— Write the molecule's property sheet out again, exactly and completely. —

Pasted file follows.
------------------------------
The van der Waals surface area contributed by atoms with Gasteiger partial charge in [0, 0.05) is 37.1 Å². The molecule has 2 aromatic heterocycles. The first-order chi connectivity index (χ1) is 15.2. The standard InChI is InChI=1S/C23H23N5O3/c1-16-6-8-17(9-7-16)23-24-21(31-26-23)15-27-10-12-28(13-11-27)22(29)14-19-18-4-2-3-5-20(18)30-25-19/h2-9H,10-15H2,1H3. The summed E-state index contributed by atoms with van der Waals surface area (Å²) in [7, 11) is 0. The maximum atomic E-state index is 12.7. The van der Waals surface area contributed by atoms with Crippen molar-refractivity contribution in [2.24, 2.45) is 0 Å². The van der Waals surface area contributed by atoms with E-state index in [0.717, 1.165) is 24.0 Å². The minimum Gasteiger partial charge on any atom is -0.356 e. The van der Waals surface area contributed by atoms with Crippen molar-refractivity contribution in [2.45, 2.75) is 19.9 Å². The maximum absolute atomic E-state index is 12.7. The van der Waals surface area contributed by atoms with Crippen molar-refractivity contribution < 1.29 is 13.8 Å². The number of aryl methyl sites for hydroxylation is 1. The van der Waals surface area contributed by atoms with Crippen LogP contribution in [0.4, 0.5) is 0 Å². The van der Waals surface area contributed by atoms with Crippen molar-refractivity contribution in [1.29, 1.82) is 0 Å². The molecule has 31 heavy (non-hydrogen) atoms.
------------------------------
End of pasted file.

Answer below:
The van der Waals surface area contributed by atoms with Gasteiger partial charge in [0, 0.05) is 37.1 Å². The molecule has 2 aromatic heterocycles. The first-order chi connectivity index (χ1) is 15.2. The standard InChI is InChI=1S/C23H23N5O3/c1-16-6-8-17(9-7-16)23-24-21(31-26-23)15-27-10-12-28(13-11-27)22(29)14-19-18-4-2-3-5-20(18)30-25-19/h2-9H,10-15H2,1H3. The summed E-state index contributed by atoms with van der Waals surface area (Å²) in [7, 11) is 0. The maximum atomic E-state index is 12.7. The van der Waals surface area contributed by atoms with Crippen molar-refractivity contribution in [2.24, 2.45) is 0 Å². The van der Waals surface area contributed by atoms with E-state index in [0.717, 1.165) is 24.0 Å². The minimum Gasteiger partial charge on any atom is -0.356 e. The van der Waals surface area contributed by atoms with Crippen molar-refractivity contribution in [2.45, 2.75) is 19.9 Å². The maximum absolute atomic E-state index is 12.7. The van der Waals surface area contributed by atoms with Crippen molar-refractivity contribution < 1.29 is 13.8 Å². The number of aryl methyl sites for hydroxylation is 1. The van der Waals surface area contributed by atoms with Crippen LogP contribution in [0.4, 0.5) is 0 Å². The van der Waals surface area contributed by atoms with Crippen molar-refractivity contribution in [1.29, 1.82) is 0 Å². The molecule has 31 heavy (non-hydrogen) atoms.